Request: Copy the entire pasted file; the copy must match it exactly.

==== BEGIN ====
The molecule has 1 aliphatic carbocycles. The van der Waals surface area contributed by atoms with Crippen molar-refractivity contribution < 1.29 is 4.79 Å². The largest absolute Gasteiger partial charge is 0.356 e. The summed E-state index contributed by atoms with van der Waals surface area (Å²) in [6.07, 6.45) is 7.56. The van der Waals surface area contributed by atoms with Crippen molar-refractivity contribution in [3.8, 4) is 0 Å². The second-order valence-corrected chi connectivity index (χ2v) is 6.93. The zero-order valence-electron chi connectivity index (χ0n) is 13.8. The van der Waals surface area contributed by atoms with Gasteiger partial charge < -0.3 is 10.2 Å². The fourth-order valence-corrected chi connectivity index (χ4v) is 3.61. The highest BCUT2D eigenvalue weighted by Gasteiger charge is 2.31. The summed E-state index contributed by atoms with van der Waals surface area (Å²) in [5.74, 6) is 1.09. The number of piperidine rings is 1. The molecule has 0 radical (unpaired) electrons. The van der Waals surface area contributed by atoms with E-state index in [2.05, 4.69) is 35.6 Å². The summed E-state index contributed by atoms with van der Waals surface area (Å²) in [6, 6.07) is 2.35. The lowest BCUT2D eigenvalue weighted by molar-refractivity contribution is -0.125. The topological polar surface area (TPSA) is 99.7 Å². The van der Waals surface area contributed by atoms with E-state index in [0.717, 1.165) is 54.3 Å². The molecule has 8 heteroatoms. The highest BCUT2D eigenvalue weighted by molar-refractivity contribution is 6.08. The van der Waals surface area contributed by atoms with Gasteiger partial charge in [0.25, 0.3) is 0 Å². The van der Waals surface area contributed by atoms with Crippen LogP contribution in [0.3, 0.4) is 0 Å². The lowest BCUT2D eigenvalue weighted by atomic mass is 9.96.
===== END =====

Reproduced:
The molecule has 1 aliphatic carbocycles. The van der Waals surface area contributed by atoms with Crippen molar-refractivity contribution < 1.29 is 4.79 Å². The largest absolute Gasteiger partial charge is 0.356 e. The summed E-state index contributed by atoms with van der Waals surface area (Å²) in [6.07, 6.45) is 7.56. The van der Waals surface area contributed by atoms with Crippen molar-refractivity contribution in [3.8, 4) is 0 Å². The second-order valence-corrected chi connectivity index (χ2v) is 6.93. The zero-order valence-electron chi connectivity index (χ0n) is 13.8. The van der Waals surface area contributed by atoms with Gasteiger partial charge < -0.3 is 10.2 Å². The fourth-order valence-corrected chi connectivity index (χ4v) is 3.61. The highest BCUT2D eigenvalue weighted by Gasteiger charge is 2.31. The summed E-state index contributed by atoms with van der Waals surface area (Å²) in [5.74, 6) is 1.09. The number of piperidine rings is 1. The molecule has 0 radical (unpaired) electrons. The van der Waals surface area contributed by atoms with E-state index in [2.05, 4.69) is 35.6 Å². The summed E-state index contributed by atoms with van der Waals surface area (Å²) in [6, 6.07) is 2.35. The lowest BCUT2D eigenvalue weighted by molar-refractivity contribution is -0.125. The topological polar surface area (TPSA) is 99.7 Å². The van der Waals surface area contributed by atoms with E-state index in [0.717, 1.165) is 54.3 Å². The molecule has 8 heteroatoms. The highest BCUT2D eigenvalue weighted by molar-refractivity contribution is 6.08. The van der Waals surface area contributed by atoms with Gasteiger partial charge in [0.25, 0.3) is 0 Å². The van der Waals surface area contributed by atoms with Crippen LogP contribution in [0.3, 0.4) is 0 Å². The lowest BCUT2D eigenvalue weighted by atomic mass is 9.96.